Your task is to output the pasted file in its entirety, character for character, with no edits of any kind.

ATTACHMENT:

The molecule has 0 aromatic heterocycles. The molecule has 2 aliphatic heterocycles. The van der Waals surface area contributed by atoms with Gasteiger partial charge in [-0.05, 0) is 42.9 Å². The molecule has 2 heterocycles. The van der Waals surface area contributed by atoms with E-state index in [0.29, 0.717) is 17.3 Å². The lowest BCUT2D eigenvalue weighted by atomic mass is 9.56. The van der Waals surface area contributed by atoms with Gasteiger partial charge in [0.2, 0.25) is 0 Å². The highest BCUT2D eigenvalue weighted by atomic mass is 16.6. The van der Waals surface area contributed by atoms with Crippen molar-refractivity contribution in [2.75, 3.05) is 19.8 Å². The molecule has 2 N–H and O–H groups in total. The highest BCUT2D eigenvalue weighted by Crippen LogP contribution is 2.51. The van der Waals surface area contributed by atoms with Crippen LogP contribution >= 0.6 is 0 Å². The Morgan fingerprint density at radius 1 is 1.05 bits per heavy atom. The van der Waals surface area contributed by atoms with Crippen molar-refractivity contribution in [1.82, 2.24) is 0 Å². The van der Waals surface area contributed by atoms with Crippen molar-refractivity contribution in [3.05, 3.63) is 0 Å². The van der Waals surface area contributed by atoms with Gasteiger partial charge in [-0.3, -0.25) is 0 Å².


The molecule has 0 aromatic heterocycles. The molecule has 2 aliphatic heterocycles. The van der Waals surface area contributed by atoms with Gasteiger partial charge in [-0.05, 0) is 42.9 Å². The molecule has 2 heterocycles. The van der Waals surface area contributed by atoms with E-state index in [0.29, 0.717) is 17.3 Å². The lowest BCUT2D eigenvalue weighted by atomic mass is 9.56. The van der Waals surface area contributed by atoms with Gasteiger partial charge in [0.2, 0.25) is 0 Å². The highest BCUT2D eigenvalue weighted by atomic mass is 16.6. The van der Waals surface area contributed by atoms with Crippen molar-refractivity contribution in [2.75, 3.05) is 19.8 Å². The molecule has 2 N–H and O–H groups in total. The highest BCUT2D eigenvalue weighted by Crippen LogP contribution is 2.51. The van der Waals surface area contributed by atoms with Crippen LogP contribution >= 0.6 is 0 Å². The Morgan fingerprint density at radius 1 is 1.05 bits per heavy atom. The van der Waals surface area contributed by atoms with Crippen molar-refractivity contribution in [1.82, 2.24) is 0 Å². The van der Waals surface area contributed by atoms with Crippen molar-refractivity contribution in [3.05, 3.63) is 0 Å². The van der Waals surface area contributed by atoms with Gasteiger partial charge in [-0.3, -0.25) is 0 Å².